Just think of it. In June he is a freshman at the University of Alabama. In July he is playing summer ball in Birmingham. In August he is in the minor leagues in New Orleans. In September, he is in the major leagues in Cleveland. In October, he is the star shortstop on the winning team in the World Series. For a speedy rise to professional athletic stardom, there is not another story quite like it.
Joe Sewell played in the pros for 14 years, retiring at age 36. He was traded to the New York Yankees, and for his last three years was a part of the famous Yankee teams that included Babe Ruth and Lou Gehrig.
Joe had stamina, too. You may recall the record that Lou Gehrig held for such a long time—most consecutive games played, the record that was later broken by Cal Ripkin. Lou Gehrig acquired that record by breaking the record held by Joe Sewell.
After retiring from the pros, Joe served as the University of Alabama’s baseball coach. In 1977, the little guy from Titus, Alabama, was inducted into the Baseball Hall of Fame in Cooperstown, New York. He died in 1990.
Coach Sewell had quite a sense of humor. He grew up in an age when life was slower, and people were less serious-minded. I have talked to some of his players to get a better feel for his personality. One of them told me about the following incident that illustrates Coach Sewell’s sense of humor.
Coach Sewell signed a player I will call Junior from a very small high school out in the sticks of western Alabama. There was no question about Junior’s talent. He could throw a baseball through a brick wall. There was, however, a serious question about his academic acumen.
At the end of Junior’s first semester at the University, Coach Sewell asked Junior to drop by his office and bring his report card with him, something Coach Sewell asked many of his players to do. Junior reluctantly complied. Junior’s transcript indicated four F’s and one D minus. Coach Sewell looked at Junior’s grades, pondered for a moment, and then said, “Junior, I know what your problem is. You are spending all of your study time in only one subject.”
Some of Joe Sewell’s Records
Joe Sewell has numerous records, just like Babe Ruth and Lou Gehrig and Ty Cobb, but Joe Sewell is one up on all of them. Joe’s records will never be broken. No one has ever come close to challenging these records.
Just ponder these records still held today by Joe Sewell, the most difficult man to strike out in the history of major league baseball. He is known as the greatest contact hitter of all time.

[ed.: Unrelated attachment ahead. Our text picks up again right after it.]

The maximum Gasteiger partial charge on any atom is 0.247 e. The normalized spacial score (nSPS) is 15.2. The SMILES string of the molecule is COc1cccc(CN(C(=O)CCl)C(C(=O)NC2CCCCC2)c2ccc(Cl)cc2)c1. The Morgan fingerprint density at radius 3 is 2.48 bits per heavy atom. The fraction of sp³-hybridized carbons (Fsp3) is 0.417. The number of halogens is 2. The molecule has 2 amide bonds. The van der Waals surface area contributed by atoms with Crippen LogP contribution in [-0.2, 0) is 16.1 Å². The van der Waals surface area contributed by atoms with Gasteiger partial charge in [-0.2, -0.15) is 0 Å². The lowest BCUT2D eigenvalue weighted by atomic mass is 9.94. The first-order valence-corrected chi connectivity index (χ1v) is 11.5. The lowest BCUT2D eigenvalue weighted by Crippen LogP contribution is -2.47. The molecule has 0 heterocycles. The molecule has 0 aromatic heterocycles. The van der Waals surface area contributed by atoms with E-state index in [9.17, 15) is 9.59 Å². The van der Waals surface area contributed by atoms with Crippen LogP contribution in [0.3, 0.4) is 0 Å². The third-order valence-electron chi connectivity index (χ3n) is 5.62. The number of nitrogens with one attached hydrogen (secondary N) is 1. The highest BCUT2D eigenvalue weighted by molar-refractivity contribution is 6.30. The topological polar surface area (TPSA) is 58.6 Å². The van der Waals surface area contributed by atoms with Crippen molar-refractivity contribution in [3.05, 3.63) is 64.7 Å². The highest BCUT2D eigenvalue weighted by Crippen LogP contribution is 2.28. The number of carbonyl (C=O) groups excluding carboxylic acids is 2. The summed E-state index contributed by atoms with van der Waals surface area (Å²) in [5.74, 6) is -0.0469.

He once played in 115 consecutive games without striking out.
He had four separate seasons where he struck out four times or less the entire season.
He had a 14-season, lifetime batting average of .312, but his walks put his on-base percentage at almost twice that.
He was just as good with the glove as he was with the bat. As an infielder, he led the American League in both put-outs and assists four different seasons.
I want to tell you where Joe Sewell’s greatness actually lies. Joe Sewell was a humble man. His humility comes out in the fact that he rarely talked about the records he broke and continued to hold his entire lifetime. His humility is reflected by the fact that he is not as well-known as the Ruth and Cobb-type personalities. His humility is revealed in some of the following four quotes from an article he finally wrote late in life about his personal experiences:
“I might have lived my whole life in Titus, Alabama without anybody ever hearing about me, but I was lucky. I’m sure there were any number of boys who would have had fine careers if they had just been given the opportunity.”
“How could I have foreseen all the things that were going to happen to me over the next few months. When Ray Chapman died, it never dawned on me that I was the next man in line for that job. I was still pretty green. I was a bit taken back when the manager in New Orleans asked how would I like to go to the big leagues. I had never seen a major league game, so I wasn’t so sure. You reckon I can do the job, I asked.”
“On the way to Cleveland from New Orleans, a man on the train asked me why I was going to Cleveland. I answered, ‘On business.’ I didn’t tell him I was going to the big leagues. I didn’t think he would believe me. Heck, I still couldn’t believe it myself.”
“One of those years when I struck out four times, I was at the plate in St. Louis with two strikes against me. I took the next pitch which passed around the bill of my cap. In one sentence, the umpire said, ‘Strike three, you’re out, oh my God I missed that one!” He sure had missed it, but I did not say anything. I just calmly turned and walked away. The next day before the game, the same umpire came up and apologized to me. I thanked him for his apology and told him not to worry a thing about it.”